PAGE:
“Never look down to test the ground before taking your next step; only he who keeps his eye fixed on the far horizon will find the right road.” -Dag Hammarskjold

A black hole is a region of space that’s got so much mass in such a small volume that the escape velocity within a specific region is greater than the speed of light. We call this barrier from which light cannot escape the event horizon, and the sole arbiter of an event horizon’s size is the black hole’s mass. Since they come in a variety of sizes and a variety of distances from us, there’s a wide range of the apparent size of the event horizon as viewed from any location.

The core of galaxy NGC 4261, like the core of a great many galaxies, show signs of a supermassive black hole in both infrared and X-ray observations. Image credit: NASA / Hubble and ESA.

The core of galaxy NGC 4261, like the core of a great many galaxies, show signs of a supermassive black hole in both infrared and X-ray observations. Image credit: NASA / Hubble and ESA.

If you looked from Earth at the various black holes in space, which one would appear the biggest? Would it be the most massive ones, farther away, but large enough that their sizes dominate? Or would it be the closest ones, perhaps under 100 light years away, whose proximity to us makes all the difference? The answer is right in the middle: our galaxy’s supermassive black hole is the biggest, and we might be on the verge of imaging it directly!

The expected view of the Milky Way's supermassive black hole through the Event Horizon Telescope. It should be the only one directly visible. Image credit: S. Doeleman et al., via http://www.eventhorizontelescope.org/docs/Doeleman_event_horizon_CGT_CFP.pdf.

The expected view of the Milky Way’s supermassive black hole through the Event Horizon Telescope. It should be the only one directly visible. Image credit: S. Doeleman et al., via http://www.eventhorizontelescope.org/docs/Doeleman_event_horizon_CGT_CFP.pdf.

Come find out the story of how on today’s Mostly Mute Monday!

Comments

  1. #1 Omega Centauri
    September 5, 2016

    How close would a stellar mass BH have to be to appear larger? I’m guessing it would need to be very close indeed, like within a few light years. The odds of an inactive BH being that close are pretty small, even though the galaxy likely contains millions of them.

  2. #2 Michael Kelsey
    SLAC National Accelerator Laboratory
    September 5, 2016

    @Omega Centauri #1: This is an easy calculation to do! For a simple Schwarzchild black hole (not spinning), the apparent diameter of the event horizon is 5.9 km * M/Msun.

    The angular size of an object is just the ratio of its diameter to its distance. For example, a 1 solar mass black hole (diameter 5.9 km) would have a size on the sky of 1 millradian (ignoring gravitational lensing effects) at a distance of 5900 km (5.9/5900 = 0.001).

    The black hole at Sgr A* is expected to have an angular diameter of 0.037 mas (milli arc seconds). Now, 1 mas = 4.85 nrad (nanoradians), so Sgr A* is just 0.18 nrad across! A 1 solar mass black hole would need to be 5.9/(0.18e-9) = 3.28e+10 km away, or 0.00346 light years. A 1000 solar mass black hole would need to be 3.46 light years away to be the same size.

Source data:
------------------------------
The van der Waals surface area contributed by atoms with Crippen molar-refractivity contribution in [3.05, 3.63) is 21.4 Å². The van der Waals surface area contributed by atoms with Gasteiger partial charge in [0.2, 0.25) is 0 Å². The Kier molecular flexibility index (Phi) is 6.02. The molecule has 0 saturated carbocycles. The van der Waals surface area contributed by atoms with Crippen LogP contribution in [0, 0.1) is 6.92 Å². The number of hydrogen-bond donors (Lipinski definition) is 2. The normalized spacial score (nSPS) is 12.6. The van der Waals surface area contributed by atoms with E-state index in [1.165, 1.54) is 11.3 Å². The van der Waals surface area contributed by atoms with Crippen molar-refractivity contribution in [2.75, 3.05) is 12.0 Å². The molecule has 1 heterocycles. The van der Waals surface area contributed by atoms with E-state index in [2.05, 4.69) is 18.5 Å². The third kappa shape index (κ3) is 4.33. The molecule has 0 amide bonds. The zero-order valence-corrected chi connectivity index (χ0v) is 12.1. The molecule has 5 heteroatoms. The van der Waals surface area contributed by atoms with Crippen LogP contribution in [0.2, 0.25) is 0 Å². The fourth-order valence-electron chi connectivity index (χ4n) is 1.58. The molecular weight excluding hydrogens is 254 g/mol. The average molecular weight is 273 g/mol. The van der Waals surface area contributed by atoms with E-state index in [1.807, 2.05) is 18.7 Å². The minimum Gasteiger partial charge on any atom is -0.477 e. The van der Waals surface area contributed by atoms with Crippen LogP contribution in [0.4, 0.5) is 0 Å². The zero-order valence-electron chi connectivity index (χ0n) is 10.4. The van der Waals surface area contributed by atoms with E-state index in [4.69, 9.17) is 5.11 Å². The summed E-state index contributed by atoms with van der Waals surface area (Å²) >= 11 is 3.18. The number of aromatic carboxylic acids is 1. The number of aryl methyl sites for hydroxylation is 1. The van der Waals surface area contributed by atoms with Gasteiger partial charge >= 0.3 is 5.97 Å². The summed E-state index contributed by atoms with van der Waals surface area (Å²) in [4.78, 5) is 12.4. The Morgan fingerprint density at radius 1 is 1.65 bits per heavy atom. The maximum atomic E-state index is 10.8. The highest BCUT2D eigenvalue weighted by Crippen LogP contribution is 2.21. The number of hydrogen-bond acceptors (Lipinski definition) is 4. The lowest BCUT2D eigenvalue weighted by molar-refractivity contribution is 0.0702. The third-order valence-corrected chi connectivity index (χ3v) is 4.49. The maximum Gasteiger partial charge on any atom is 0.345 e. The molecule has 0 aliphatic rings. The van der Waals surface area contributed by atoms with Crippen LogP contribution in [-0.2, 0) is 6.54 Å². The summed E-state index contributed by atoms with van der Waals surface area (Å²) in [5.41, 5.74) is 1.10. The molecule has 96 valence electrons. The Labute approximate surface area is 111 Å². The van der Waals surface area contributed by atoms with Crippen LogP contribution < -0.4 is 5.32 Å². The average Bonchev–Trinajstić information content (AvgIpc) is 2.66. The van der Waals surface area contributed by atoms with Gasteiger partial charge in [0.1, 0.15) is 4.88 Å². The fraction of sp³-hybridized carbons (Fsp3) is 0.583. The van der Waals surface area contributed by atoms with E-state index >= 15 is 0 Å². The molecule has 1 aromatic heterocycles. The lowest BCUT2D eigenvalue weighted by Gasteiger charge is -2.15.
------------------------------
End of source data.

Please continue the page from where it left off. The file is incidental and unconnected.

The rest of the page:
3. #3 Anonymous Coward
    September 5, 2016

    The central SMBH of the Milky Way is 19 μas in size according to Ethan’s article. Stellar-mass black holes are actually quite small as far as astronomical bodies go as one might expect. The black hole in, say, Cygnus X-1 has a Schwarzchild radius of only 26 km. For it to cover 19 μas of the sky (9.2e-11 radians), using simple trigonometry we see that it would need to be 26 km * cot(4.6e-11 radians) = 570 billion km away, about 3800 AU, or 0.06 light year. That’s rather close as far as they go.

  4. #4 Michael Kelsey
    SLAC National Accelerator Laboratory
    September 6, 2016

    @Anonymous #3 and @Ethan: You’re right that Ethan states, in his conclusions, that Sgr A* has an angular size of 19 uas. But that’s wrong, I think: Doeleman (2008) published a size of 37 uas, which is still the best value (EHT isn’t online yet). I suspect the difference is as simple as radius vs. diameter.

  5. #5 Marc Porras
    Austin, TX
    October 4, 2016

    Hello Dr. Siegel!

    My name in Marc Porras, and I am a student at Liberal Arts and Science Academy High school as a freshman. I’ve noticed that you are an expert on theoretical astrophysics from your blog bio. In my graphic design class, I have an assignment to conduct interviews about astronomy for my soon-to-be published magazine, and my topic is black holes. I would like to interview sometime this week before the weekend. My questions would consist of theoretical and interesting facts about black holes, such as the event horizon, firewall theory, hawking radiation and other things.

    If you are not able to do the interview over the phone, an email interview would be sufficient. Please get back to me and tell me if you are interested as soon as possible as I do have a deadline.

    Thanks!

    Marc Porras
    (marcos.porraswp@stu.austinisd.org)
    (0n3sh0th3adsh0t@gmail.com)

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